Lee's suggestion of a conspiracy
During the 1870s Lee, Dame, Philip Klingensmith and two others (Ellott Willden and George Adair, Jr.) were indicted and arrested while warrants were obtained to pursue the arrests of four others (Haight, Higbee, William C. Stewart and Samuel Jukes) who had successfully gone into hiding. Klingensmith escaped prosecution by agreeing to testify. Brigham Young removed some participants including Haight and Lee from the LDS church in 1870. The U.S. posted bounties of $500 each for the capture of Haight, Higbee and Stewart while prosecutors chose not to pursue their cases against Dame, Willden and Adair.
At his sentencing, as required by Utah Territory statute, he was given the option of being hung, shot, or beheaded, and he chose to be shot. 1877, before being executed by firing squad at Mountain Meadows (a fate Young believed just, but not a sufficient blood atonement, given the enormity of the crime, to get him into the celestial kingdom) Lee himself professed that he was a scapegoat for others involved, saying:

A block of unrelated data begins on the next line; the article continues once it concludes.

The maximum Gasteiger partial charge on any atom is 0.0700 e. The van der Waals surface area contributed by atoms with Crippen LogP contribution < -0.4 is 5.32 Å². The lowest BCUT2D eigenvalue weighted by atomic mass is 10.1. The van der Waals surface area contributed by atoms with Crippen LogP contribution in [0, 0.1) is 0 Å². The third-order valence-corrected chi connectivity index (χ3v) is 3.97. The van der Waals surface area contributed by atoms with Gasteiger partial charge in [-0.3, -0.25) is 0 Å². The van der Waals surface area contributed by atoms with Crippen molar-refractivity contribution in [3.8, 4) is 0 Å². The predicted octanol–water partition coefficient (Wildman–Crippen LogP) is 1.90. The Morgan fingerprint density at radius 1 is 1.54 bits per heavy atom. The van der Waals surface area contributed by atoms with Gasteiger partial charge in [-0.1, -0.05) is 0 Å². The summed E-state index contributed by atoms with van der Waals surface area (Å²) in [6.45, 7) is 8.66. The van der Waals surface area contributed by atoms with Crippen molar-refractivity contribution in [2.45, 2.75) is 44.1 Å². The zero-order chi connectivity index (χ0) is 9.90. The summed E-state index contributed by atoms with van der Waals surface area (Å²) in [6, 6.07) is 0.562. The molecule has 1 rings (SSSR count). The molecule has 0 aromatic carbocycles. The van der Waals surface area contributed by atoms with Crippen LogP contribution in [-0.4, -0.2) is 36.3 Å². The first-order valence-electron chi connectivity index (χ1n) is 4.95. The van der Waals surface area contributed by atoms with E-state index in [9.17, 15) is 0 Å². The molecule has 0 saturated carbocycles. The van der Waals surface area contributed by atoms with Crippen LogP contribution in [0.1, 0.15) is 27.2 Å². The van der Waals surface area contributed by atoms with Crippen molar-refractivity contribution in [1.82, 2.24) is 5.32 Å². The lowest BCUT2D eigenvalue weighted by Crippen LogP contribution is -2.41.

I have always believed, since that day, that General George A. Smith was then visiting Southern Utah to prepare the people for the work of exterminating Captain Fancher's train of emigrants, and I now believe that he was sent for that purpose by the direct command of Brigham Young.
The knowledge of how George A. Smith felt towards the emigrants, and his telling me that he had a long talk with Haight on the subject, made me certain that it was the wish of the Church authorities, that Fancher and his train should be wiped out, and knowing all this, I did not doubt then, and I do not doubt it now, either, that Haight was acting by full authority from the Church leaders, and that the orders he gave to me were just the orders that he had been directed to give, when he ordered me to raise the Indians and have them attack the emigrants.